As to the plaintiffs, Judge Brown only had one question for them on the issue of benefits aside from the $5 million for parking lot improvements, which they dutifully answered. Aside from that they were allowed to make their case. The argument that they need discovery to determine if PSV/MLS obtained financial benefits from *other* municipalities was very interesting, although one would think those cities would be happy to hand that information over if it exists. I was a bit surprised that nobody hammered PSV/MLS on the six-month notice issue (which PSV/MLS repeatedly said they’d complied with), but perhaps the plaintiffs were happy with how their presentation went.
As you can imagine, I’m pretty doubtful that this matter gets dismissed at this stage, which means that the parties will move towards trial, subject to a potential settlement. And there are rumblings that the Columbus Business Partnership and MLS are meeting this week to go over a potential offer to purchase the team and come to an agreement on a potential stadium site. Which segues me nicely into…
So, I’ll think about this in the context of what we know MLS 3.0 is looking for with its teams, which is soccer specific stadiums in downtown/urban locations with youthful populations, even though they don’t always follow through with that. I’ll try to leave my Seattle biases to the side, though they of course inform my point of view. I will for purposes of this story, list all of the stadiums/cities I’ve been to since I began intensely following soccer in 2009; I think that makes a pretty good reference point.
Aside from people probably flogging me for not having visited Vancouver, while flying all over the country, I’d say it’s a pretty good cross-section of MLS cities/stadiums. The only one I’ve not seen a game in is Columbus, and since they’re talking about a new stadium, I don’t think it matters too much. If you were to ask me what I’d compare Columbus to, I’d probably say a cross between Salt Lake and Portland: Decent sized metro areas, though the “downtown” isn’t especially huge. Columbus is lacking some of the aesthetics of Salt Lake and Portland, but has a massive University that dwarfs either of the other two (which is a blessing and a curse as they say). All three areas are growing at a pretty decent clip as well.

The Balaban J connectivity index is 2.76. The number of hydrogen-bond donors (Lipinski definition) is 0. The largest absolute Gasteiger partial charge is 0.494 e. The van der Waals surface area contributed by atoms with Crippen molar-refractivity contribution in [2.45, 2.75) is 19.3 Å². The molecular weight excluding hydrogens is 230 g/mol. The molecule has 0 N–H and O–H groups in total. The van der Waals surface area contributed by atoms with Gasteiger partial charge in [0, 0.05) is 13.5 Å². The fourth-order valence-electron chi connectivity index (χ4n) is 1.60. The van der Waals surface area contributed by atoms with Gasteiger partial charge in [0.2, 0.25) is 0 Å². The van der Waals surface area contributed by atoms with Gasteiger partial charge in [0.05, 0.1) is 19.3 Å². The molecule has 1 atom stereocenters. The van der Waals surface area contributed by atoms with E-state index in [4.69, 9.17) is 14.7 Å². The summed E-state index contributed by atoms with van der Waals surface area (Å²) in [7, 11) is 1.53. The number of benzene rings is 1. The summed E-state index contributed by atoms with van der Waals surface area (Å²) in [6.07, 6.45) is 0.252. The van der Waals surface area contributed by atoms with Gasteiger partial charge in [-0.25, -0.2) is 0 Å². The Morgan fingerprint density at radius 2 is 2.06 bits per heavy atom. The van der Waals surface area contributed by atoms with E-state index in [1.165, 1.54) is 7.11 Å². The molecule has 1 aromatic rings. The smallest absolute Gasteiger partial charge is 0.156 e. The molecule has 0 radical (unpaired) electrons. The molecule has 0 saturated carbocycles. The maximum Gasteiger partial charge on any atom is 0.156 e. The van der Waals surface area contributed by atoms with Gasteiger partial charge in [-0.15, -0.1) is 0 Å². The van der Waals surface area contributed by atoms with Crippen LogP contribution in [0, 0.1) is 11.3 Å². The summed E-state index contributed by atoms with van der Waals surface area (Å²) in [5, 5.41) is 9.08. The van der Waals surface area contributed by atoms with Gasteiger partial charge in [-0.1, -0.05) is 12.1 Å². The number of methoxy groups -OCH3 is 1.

I enjoyed the night-life options in Columbus (as you could probably tell following my twitter), even moreso than Salt Lake actually. But as I pointed out in my other story, where Columbus falls a bit behind is the limited transportation. Salt Lake and Portland have dedicated light rail in addition to the other standard transit options, so you can get to their stadiums with quite a bit of ease. While I wasn’t able to get to Mapfre, everyone I’ve talked to says while the location isn’t bad, the lack of ingress/egress means you’re sitting around in the parking lot for a long time, and because it is some distance from Downtown (or one’s home for that matter), there isn’t much to do while you wait.
ENTER, THE ARENA DISTRICT:
Which brings us to the potential new stadium location (I’m getting good at the segues). I was about to take a look at the area where they’re looking at building the new stadium, which is located in the Arena District. Even having not been to Mapfre, the Arena District is clearly, obviously, a vastly superior location for a new stadium. It’s a five/six block walk from main entertainment hubs, and very close to Ohio State to boot. Relative to places like Philadelphia, Colorado, Dallas and Salt Lake (and even the Galaxy), the location will prove to be much better for a full soccer entertainment experience, granting of course that some of those cities are larger than Columbus by multiples in some cases.